God may not be limited by economics, but many county churches are starting to pinch their pennies from heaven.
Faced with increased needs and diminished offerings, some churches are being forced to trim budgets any way they can -- from turning down the heat to reducing the number of services.
At St. John the Evangelist in Severna Park, the president of the parish council recently warned parishioners that the church, like others in the diocese, may have to reduce the number of baptismal services and masses.
Even churches that never have experienced economic hardship are beginning to feel the strain, says the Rev. Gerald Ash, of St. Margaret's Episcopal Church in Annapolis.
The church, one of the oldest on the Broadneck Peninsula, has never been strongly affected during a recession, Ash says. "But we are finally beginning to be hit by unemployment in a way that has never happened. People are losing jobs or taking cutbacks."
Even as the financial needs of parishioners are growing, the resources are shrinking, say county pastorsat several churches.
"We are seeing an effect in contributions," says Ash. "Many peo
ple who've never had trouble fulfilling (financial) pledges are having trouble."
Last year, several people who had been struggling to pay their pledges were able to catch up in January, says the priest. "Now, the question is whether people have gotten so far behind they won't be able to do that."
For Kathy Molster,the administrative associate at St. Elizabeth Ann Seton Church, the issue cuts across every denomination. Molster, who works with an ecumenical group of churches in the Crofton area, says she receives newsletters from churches of varying denominations that all reflect a serious drop in donations.
Though her own church has not cut any majorprograms yet, she says, the church is counting every penny -- at least twice.
A year ago, for example, the church might have sent out a parish-wide mailing to announce a special program. Now they simply add the announcement to the church bulletin on Sunday.
A church, Molster points out, is "like running a giant household: The church hasinsurance premiums, salaries, some churches have mortgages, you haveheat and light and upkeep. The only thing the church doesn't have isputting a full meal on the table every night. Other than that, it's like running a home, and it's getting more and more expensive."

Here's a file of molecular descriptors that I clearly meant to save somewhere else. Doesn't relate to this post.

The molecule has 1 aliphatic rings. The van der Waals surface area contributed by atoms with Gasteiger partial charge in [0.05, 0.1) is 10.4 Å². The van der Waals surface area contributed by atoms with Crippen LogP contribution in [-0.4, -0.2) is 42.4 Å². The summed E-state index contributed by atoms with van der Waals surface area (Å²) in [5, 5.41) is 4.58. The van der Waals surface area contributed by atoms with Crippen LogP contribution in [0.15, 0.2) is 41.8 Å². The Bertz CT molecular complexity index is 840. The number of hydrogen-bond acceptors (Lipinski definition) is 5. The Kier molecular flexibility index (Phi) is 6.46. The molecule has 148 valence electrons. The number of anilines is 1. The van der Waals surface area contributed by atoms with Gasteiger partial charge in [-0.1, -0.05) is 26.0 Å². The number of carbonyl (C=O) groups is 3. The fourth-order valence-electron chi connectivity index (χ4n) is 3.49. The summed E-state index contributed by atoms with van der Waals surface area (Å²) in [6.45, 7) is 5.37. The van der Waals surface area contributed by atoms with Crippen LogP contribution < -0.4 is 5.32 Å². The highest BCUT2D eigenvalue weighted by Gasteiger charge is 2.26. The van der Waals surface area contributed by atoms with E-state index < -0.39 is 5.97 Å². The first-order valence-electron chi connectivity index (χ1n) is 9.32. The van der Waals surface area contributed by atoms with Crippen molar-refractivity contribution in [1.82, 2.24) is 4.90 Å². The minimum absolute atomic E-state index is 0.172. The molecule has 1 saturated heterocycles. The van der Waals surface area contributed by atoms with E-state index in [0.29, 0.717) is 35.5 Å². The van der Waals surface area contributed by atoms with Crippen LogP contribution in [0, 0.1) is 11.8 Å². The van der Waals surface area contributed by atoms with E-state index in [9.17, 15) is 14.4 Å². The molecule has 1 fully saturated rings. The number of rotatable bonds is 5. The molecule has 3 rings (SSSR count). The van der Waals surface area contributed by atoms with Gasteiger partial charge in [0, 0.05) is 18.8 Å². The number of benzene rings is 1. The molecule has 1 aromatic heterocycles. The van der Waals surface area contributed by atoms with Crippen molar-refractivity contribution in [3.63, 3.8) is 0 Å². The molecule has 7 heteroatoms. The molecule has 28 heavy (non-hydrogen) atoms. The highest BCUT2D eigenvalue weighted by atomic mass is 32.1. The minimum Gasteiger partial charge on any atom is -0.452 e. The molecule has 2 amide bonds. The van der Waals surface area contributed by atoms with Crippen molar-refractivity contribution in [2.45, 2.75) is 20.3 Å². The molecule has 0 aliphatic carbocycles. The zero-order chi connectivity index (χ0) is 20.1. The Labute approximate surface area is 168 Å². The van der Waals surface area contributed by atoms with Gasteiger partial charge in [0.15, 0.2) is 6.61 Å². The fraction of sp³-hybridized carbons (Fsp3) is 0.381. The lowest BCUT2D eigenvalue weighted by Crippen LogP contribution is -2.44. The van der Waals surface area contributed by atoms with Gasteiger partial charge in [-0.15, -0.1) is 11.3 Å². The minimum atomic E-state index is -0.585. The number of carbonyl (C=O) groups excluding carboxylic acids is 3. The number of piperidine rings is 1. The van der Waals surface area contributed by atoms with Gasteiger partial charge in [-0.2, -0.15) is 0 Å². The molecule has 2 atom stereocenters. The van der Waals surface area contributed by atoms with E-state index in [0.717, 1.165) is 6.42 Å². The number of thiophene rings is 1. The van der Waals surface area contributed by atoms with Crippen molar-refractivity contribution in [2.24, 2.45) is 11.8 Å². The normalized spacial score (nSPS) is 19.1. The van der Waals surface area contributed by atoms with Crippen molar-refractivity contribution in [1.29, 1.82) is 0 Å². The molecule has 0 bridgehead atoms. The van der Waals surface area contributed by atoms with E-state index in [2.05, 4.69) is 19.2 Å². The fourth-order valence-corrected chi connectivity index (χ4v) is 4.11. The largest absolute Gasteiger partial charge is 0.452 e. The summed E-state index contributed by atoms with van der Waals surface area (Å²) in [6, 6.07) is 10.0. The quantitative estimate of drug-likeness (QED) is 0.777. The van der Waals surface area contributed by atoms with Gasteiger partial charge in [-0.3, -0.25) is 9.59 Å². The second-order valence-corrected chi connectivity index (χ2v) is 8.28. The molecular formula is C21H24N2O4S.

AtSt. Margaret's, says Ash, "We're trying to watch everything -- phone, paper supplies, all kinds of things."
Not all churches are feeling the crunch. At Our Lady of Perpetual Help in Edgewater, collections are holding steady, says Father Ted Heyburn, although the numbers of people coming to the church's food pantry have increased dramatically in recent months.
Churches in the Glen Burnie area are also surviving nicely so far, says Father Louis Pabst, priest at the Church of the Crucifixion. And at St. Andrew By the Bay in Cape St. Claire, the donations are down a bit, say church officials, although the congregation is growing and a new parish center was just completed.
Butmost churches are feeling the money crunch, which also is being reflected in the type of counseling parishioners need, says Ash. For manychurch members around the county, the economic situation seems both frustrating and unfair, he notes.
"They've played the rules the way they thought they had to play to have a good life, and now the whole thing has let them down."
It's especially difficult for high-income, two-income families who have several children and substantial homes. "For parishioners like this, their income is very high, but it goes in one pocket and out the other. They are not wasting a lot of money, but they have very little discretionary income. What they earn is spoken for when the check comes home."
Pastoral work with such families is increasingly tense, Ash says. "Husbands and wives in this (type of situation) get very agitated. Nobody knows what to do. It doesn't seem within their control. People are scared and angry, and right when they need each other most, the tensions explode."
But Ash insists good can come of the recession. For one thing, stringent budgets force churches to be good stewards. "For example, we're looking at use of the building, making sure we're not turning the heat up in alarge area for a single momentary use," he says.
More significantto the 300 families in the congregation is that people are going to learn who they can really trust -- "And that's not a program, that's God."
The real benefit may come if people realize they have trusted too much in material things, adds the priest. "We think if we have so much of this and that, we'll be OK, but that isn't true."